Based on these findings, the following information on the status of the Pacific bluefin tuna stock is provided:
- No biomass-based limit or target reference points have been adopted to evaluate the overfished status for PBF. However, the PBF stock is overfished relative to the potential biomass-based reference points evaluated (SSBMED and 20%SSBF=0, Table 3 and Figure 4).
- No fishing intensity-based limit or target reference points have been adopted to evaluate overfishing for PBF. However, the PBF stock is subject to overfishing relative to most of potential fishing intensity-based reference points evaluated (Table 3 and Figure 4).
After the steady decline in SSB from 1995 to the historical low level in 2010, the PBF stock appears to have started recovering slowly. The 2016 stock biomass is below the two biomass rebuilding targets adopted by the WCPFC while the 2015-16 fishing intensity (spawning potential ratio) is at a level corresponding to the initial rebuilding target.
The 2018 base case assessment results are consistent with the 2016 model results. However, the 2018 projection results are more optimistic than the 2016 projections, mainly due to the inclusion of the relatively good recruitment in 2016, which is above the historical average level (119%) and twice as high as the median of the low recruitment scenario (which occurred 1980-1989).
Based on these results, the following conservation information is provided:
- The projection based on the base-case model mimicking the current management measures by the WCPFC (CMM 2017-08) and IATTC (C-16-08) under the low recruitment scenario resulted in an estimated 98% probability of achieving the initial biomass rebuilding target (6.7%SSBF=0) by 2024. This estimated probability is above the threshold (75% or above in 2024) prescribed by the WCPFC Harvest Strategy (Harvest Strategy 2017-02) (scenario 0 of Table 4 to Table 6; See also Figure 5 and Figure 6). The low recruitment scenario is more precautionary than the recent 10 years recruitment scenario.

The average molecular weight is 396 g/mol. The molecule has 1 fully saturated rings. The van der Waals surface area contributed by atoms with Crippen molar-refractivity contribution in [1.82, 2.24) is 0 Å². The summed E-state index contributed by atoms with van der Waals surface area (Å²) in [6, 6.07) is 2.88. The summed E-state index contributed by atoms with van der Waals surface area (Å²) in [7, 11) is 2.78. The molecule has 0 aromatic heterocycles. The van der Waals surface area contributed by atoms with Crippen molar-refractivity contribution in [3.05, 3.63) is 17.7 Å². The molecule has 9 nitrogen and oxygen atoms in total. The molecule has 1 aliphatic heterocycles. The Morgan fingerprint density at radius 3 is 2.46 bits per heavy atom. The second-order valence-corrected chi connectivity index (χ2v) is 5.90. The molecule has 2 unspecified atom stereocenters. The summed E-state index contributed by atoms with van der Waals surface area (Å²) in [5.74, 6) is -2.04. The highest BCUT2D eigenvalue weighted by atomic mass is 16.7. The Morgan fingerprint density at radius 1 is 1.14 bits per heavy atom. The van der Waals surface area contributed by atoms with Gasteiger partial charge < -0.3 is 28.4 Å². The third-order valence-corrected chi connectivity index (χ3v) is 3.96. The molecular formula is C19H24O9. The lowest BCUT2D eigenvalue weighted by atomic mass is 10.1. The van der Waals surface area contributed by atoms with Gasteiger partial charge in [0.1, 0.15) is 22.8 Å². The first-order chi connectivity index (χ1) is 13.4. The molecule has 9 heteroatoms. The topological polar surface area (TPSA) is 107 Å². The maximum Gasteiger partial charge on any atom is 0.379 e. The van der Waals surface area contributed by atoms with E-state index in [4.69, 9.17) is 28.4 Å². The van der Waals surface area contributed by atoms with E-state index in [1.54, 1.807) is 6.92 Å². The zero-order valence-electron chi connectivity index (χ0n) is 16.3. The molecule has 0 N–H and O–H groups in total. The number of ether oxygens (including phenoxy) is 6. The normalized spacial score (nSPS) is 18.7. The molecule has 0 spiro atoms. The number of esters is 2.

- The Harvest Strategy specifies that recruitment switches from the low recruitment scenario to the average recruitment scenario beginning in the year after achieving the initial rebuilding target. The estimated probability of achieving the second biomass rebuilding target (20%SSBF=0) 10 years after the achievement of the initial rebuilding target or by 2034, whichever is earlier, is 96% (scenario 1 of Tables Table 3, Table 4, and Table 5; Figure 5 and Figure 6). This estimate is above the threshold (60% or above in 2034) prescribed by the WCPFC Harvest Strategy. However, it should be recognized that these projection results are strongly influenced by the inclusion of the relatively high, but uncertain recruitment estimate for 2016.
The Harvest Strategy adopted by WCPFC (Harvest Strategy 2017-02) guided projections conducted by ISC to provide catch reduction options if the projection results indicate that the initial rebuilding target will not be achieved or to provide relevant information for potential increase in catch if the probability of achieving the initial rebuilding target exceeds 75%. The projection results showed that the probability of achieving the initial rebuilding target was above the level (75% or above in 2024) prescribed in the WCPFC Harvest Strategy. Accordingly, the ISC examined some optional scenarios with higher catch limits, which can be found in Appendix 1 of the PBF 2018 stock assessment report (ISC/18/ANNEX/14).
Given the low SSB, the uncertainty in future recruitment, and the influence of recruitment on stock biomass, monitoring of recruitment and SSB should be strengthened so that the recruitment trends can be understood in a timely manner.